Towards the end of last year I featured INTI in this column – the new restaurant at the top of One Africa Place specialising in a unique fusion of Japanese and Peruvian cuisine. What I didn’t mention was the fact that INTI forms part of a collection of restaurants in Nairobi owned by a local investment firm called Jit Group, under a venture called The Food Library.
The other restaurants in their collection are Mercado, Honey and Dough, and The Mirror (which is more of a banquet and conference facility). Mercado, as well as Fonda NBO in Rosslyn Riviera Mall, were late but very welcome products of the global Mexican food wave.
Honey and Dough is also an offshoot of current trends: the increasing popularity of veganism, and the unsourceable fashion of decorating everything with images of flamingos. Mind you, these are both trends that I’m happy to get behind.
I’ve seen the restaurant’s funky décor suitably described elsewhere as ‘Instagrammable’. True to the flamingo fashion, there are plenty of shades of pink, in the chairs and in the tropical tiled murals. These blend well with the green of scattered potted plants, and the natural wood finish of the tables and the hanging hexagonal light fixtures.
The interior is particularly eye-catching in the terrace section of the restaurant, with its long curved bar and cosy seating areas beneath tall wicker teepees. From its vantage point on the seventh floor of One Africa Building, too, there are great views out towards Riverside and Westlands. Blinds drop down in the evenings so the views are obscured, but they help to keep the cold out.
The Honey and Dough website describes the restaurant as a ‘modern gourmet café with delicious healthy, multi-cuisine food’. The menu is very broad, with plenty of all-day breakfast options, and traditional burgers, pizzas, paninis and wraps.
But what really stands out is the variety of creative vegan, vegetarian and gluten-free dishes. Whereas these options often feel like a token afterthought in many restaurants, they are front and centre of Honey and Dough’s menu, and I found that very refreshing.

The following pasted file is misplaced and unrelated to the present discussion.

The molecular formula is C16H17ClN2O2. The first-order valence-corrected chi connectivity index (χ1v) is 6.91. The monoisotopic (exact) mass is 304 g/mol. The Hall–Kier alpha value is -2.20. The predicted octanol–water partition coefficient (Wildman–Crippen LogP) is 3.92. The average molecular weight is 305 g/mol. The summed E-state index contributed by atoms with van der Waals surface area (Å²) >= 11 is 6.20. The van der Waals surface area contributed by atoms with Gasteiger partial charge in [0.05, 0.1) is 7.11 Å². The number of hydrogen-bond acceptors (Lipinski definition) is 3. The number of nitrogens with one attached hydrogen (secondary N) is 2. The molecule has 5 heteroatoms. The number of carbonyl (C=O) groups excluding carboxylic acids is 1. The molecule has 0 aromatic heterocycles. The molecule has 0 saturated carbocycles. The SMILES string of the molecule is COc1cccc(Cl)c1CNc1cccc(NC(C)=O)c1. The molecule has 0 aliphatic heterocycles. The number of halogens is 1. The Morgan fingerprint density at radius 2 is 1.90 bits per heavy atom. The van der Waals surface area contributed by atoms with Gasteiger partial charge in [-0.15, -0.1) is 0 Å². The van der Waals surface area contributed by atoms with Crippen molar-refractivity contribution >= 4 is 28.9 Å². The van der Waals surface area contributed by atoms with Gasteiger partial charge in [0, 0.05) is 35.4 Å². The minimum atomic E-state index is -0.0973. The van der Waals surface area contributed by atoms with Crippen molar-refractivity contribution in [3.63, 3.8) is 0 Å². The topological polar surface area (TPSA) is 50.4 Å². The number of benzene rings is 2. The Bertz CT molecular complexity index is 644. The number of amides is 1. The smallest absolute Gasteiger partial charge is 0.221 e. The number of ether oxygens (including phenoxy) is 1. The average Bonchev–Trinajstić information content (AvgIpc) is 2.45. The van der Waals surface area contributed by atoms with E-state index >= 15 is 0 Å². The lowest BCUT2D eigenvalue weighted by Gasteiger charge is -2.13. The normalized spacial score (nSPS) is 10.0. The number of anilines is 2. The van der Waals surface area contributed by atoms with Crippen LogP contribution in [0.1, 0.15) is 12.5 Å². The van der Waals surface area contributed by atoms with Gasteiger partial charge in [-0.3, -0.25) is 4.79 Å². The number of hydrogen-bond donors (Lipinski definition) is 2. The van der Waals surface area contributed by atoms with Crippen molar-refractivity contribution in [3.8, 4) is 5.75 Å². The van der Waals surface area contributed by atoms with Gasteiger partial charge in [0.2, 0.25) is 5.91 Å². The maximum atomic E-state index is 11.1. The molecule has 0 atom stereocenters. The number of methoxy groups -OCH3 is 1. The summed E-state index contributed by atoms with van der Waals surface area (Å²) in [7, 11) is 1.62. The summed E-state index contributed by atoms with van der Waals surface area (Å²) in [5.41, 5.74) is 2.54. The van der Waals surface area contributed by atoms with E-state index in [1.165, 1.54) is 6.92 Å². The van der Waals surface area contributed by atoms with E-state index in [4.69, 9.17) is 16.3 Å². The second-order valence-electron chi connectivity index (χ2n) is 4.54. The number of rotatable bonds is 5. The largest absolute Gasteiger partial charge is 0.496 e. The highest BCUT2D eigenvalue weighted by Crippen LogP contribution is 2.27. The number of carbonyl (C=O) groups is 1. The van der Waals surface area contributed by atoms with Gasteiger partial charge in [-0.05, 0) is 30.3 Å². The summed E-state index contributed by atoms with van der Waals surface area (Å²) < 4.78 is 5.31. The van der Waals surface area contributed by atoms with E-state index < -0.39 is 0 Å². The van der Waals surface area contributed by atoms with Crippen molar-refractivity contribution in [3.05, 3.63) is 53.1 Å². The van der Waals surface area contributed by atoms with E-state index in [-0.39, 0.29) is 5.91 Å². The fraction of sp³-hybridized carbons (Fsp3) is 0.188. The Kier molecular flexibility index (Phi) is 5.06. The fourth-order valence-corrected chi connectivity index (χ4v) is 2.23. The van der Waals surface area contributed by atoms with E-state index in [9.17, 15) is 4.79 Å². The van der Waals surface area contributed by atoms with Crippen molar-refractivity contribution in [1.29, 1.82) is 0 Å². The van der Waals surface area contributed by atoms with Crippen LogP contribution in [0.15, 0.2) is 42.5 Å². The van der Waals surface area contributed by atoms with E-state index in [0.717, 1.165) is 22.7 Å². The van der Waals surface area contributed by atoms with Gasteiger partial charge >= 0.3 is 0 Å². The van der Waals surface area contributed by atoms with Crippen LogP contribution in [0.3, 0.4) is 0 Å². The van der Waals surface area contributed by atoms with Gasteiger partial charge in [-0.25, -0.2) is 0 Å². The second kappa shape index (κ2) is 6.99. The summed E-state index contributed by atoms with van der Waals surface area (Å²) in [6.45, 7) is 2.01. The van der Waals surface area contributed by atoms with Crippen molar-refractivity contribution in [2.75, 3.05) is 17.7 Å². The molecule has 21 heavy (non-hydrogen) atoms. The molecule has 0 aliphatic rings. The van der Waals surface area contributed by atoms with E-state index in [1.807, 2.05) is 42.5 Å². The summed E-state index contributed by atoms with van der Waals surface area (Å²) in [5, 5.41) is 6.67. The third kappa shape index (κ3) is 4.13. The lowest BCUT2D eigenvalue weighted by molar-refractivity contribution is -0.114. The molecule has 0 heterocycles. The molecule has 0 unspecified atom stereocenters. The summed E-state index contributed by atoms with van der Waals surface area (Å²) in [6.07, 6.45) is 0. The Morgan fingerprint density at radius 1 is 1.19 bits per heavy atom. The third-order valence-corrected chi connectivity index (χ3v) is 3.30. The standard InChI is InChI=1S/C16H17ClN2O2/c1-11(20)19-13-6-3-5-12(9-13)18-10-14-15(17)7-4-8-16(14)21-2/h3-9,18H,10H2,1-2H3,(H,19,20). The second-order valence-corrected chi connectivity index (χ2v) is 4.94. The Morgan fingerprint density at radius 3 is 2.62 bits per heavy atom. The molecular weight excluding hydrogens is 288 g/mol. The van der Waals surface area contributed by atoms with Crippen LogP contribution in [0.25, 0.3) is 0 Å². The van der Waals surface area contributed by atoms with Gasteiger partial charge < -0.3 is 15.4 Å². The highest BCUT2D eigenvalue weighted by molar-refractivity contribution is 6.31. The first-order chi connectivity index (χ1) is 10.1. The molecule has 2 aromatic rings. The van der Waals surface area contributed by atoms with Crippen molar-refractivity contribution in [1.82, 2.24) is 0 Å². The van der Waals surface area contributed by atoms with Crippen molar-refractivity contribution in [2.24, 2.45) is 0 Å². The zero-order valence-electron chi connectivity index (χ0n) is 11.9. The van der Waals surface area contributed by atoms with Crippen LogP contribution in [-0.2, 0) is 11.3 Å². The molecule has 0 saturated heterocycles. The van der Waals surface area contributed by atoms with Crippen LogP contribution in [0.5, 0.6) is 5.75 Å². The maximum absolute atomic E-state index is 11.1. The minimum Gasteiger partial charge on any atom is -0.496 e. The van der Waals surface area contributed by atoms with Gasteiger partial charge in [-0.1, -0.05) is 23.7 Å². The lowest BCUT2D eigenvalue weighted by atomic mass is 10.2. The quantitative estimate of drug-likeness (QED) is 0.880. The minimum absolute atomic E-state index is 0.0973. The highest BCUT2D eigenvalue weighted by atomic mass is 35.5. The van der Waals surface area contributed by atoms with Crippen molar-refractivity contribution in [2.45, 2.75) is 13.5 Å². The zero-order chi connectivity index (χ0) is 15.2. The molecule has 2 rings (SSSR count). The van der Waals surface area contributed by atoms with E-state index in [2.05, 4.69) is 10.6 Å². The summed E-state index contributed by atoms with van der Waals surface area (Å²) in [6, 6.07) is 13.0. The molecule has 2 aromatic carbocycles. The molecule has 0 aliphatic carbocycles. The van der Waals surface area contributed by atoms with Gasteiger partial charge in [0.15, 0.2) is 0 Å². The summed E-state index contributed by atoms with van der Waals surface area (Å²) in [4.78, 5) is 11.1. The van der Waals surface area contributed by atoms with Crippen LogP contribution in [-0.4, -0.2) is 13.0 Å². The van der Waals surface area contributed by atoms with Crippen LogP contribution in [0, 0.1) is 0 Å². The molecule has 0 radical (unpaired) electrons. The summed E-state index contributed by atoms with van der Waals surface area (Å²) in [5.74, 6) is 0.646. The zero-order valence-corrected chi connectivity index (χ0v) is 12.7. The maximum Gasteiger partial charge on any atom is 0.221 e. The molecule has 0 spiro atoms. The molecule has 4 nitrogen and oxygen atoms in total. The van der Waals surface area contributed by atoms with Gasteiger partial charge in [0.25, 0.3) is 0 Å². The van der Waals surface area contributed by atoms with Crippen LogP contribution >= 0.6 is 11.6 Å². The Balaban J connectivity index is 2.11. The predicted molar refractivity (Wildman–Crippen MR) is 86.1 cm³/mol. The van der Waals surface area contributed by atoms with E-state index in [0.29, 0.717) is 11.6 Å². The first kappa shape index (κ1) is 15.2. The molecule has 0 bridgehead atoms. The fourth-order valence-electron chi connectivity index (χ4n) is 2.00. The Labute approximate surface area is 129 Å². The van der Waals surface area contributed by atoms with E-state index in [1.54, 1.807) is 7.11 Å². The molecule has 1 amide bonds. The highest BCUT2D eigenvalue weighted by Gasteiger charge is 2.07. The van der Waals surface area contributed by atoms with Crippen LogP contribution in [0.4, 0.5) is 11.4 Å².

I’ll give you a few examples. For breakfast you can have vegan pancakes, with cashew vanilla cream, red berries and maple syrup. Amongst the main courses is a selection of ‘Buddha Bowls’, including the Quinoa Adzuki Bean Bowl – adzuki beans, leeks, rosemary portobello, white quinoa, thyme and a parmesan crust. There are some inventive pizzas, too, such as the Quinoa Pizza, with quinoa dough, pomodoro sauce, cashew cheese, red peppers, mushrooms and olives.
My wife and I opted for a couple of the veggie burgers, ‘The Classic’ and ‘The Latin’. Our waiter, Hudson, was happy to take custom requests, like a fried egg on my burger, and delicious sweet potato and truffle fries.
The options aren’t limited for meat-eaters, too, with a wide variety of chicken, beef, pork and fish dishes on the menu. There are classic grills and hearty curries, including a top sirloin steak, marinated in a herbed dressing and topped with grilled onions and jalapeños, and a red curry prawn masala with lemon rice.
By the entrance of the restaurant is the ‘Grab and Dough Bar’, which serves a selection of pastries, smoothies and hot drinks. The main bar offers a range of cocktails, especially gin-based cocktails, and non-alcoholic mocktails. So the terrace is also a great place to enjoy a few sundowners before a night out in Westlands.
To find out more about the restaurant, and the others in The Food Library collection, head to www.thefoodlibrary.co.ke. If you fancy swinging by for a quick breakfast, they’re currently running a pastry and coffee offer for Ksh 350, and on Valentine’s Day they’ll have a live band performance.
Published in Kenya’s Sunday Nation
Photo credit: The Food Library